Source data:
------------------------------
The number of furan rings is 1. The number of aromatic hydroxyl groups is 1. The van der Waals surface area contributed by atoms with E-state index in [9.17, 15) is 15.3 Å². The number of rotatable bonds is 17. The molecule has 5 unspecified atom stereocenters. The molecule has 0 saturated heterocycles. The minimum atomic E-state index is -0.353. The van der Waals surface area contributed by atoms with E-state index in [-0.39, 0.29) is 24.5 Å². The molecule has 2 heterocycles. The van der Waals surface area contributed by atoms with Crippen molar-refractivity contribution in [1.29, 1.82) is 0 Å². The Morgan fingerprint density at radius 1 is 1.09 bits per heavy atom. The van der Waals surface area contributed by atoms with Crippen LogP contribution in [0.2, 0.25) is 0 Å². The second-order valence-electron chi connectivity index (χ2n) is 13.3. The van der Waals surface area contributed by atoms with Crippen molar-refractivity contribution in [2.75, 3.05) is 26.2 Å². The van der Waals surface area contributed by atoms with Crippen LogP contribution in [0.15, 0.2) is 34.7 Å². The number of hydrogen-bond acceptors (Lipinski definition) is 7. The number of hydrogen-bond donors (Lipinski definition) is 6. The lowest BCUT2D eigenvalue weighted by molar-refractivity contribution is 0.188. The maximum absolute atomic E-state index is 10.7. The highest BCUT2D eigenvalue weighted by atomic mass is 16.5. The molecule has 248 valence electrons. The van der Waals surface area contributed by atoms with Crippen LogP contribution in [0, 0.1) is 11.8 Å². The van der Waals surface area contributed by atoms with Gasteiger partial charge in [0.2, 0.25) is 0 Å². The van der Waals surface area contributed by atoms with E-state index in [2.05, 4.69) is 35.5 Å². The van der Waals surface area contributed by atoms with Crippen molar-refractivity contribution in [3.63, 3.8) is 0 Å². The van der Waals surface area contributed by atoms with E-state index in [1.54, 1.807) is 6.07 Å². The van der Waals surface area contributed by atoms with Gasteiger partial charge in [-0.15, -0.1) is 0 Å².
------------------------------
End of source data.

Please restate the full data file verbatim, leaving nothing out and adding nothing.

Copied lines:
The number of furan rings is 1. The number of aromatic hydroxyl groups is 1. The van der Waals surface area contributed by atoms with E-state index in [9.17, 15) is 15.3 Å². The number of rotatable bonds is 17. The molecule has 5 unspecified atom stereocenters. The molecule has 0 saturated heterocycles. The minimum atomic E-state index is -0.353. The van der Waals surface area contributed by atoms with E-state index in [-0.39, 0.29) is 24.5 Å². The molecule has 2 heterocycles. The van der Waals surface area contributed by atoms with Crippen molar-refractivity contribution in [1.29, 1.82) is 0 Å². The Morgan fingerprint density at radius 1 is 1.09 bits per heavy atom. The van der Waals surface area contributed by atoms with Crippen LogP contribution in [0.2, 0.25) is 0 Å². The second-order valence-electron chi connectivity index (χ2n) is 13.3. The van der Waals surface area contributed by atoms with Crippen molar-refractivity contribution in [2.75, 3.05) is 26.2 Å². The van der Waals surface area contributed by atoms with Crippen LogP contribution in [0.15, 0.2) is 34.7 Å². The number of hydrogen-bond acceptors (Lipinski definition) is 7. The number of hydrogen-bond donors (Lipinski definition) is 6. The lowest BCUT2D eigenvalue weighted by molar-refractivity contribution is 0.188. The maximum absolute atomic E-state index is 10.7. The highest BCUT2D eigenvalue weighted by atomic mass is 16.5. The molecule has 248 valence electrons. The van der Waals surface area contributed by atoms with Crippen LogP contribution in [0, 0.1) is 11.8 Å². The van der Waals surface area contributed by atoms with Gasteiger partial charge in [0.2, 0.25) is 0 Å². The van der Waals surface area contributed by atoms with E-state index in [2.05, 4.69) is 35.5 Å². The van der Waals surface area contributed by atoms with Crippen molar-refractivity contribution in [3.63, 3.8) is 0 Å². The van der Waals surface area contributed by atoms with E-state index in [1.54, 1.807) is 6.07 Å². The van der Waals surface area contributed by atoms with Gasteiger partial charge in [-0.15, -0.1) is 0 Å².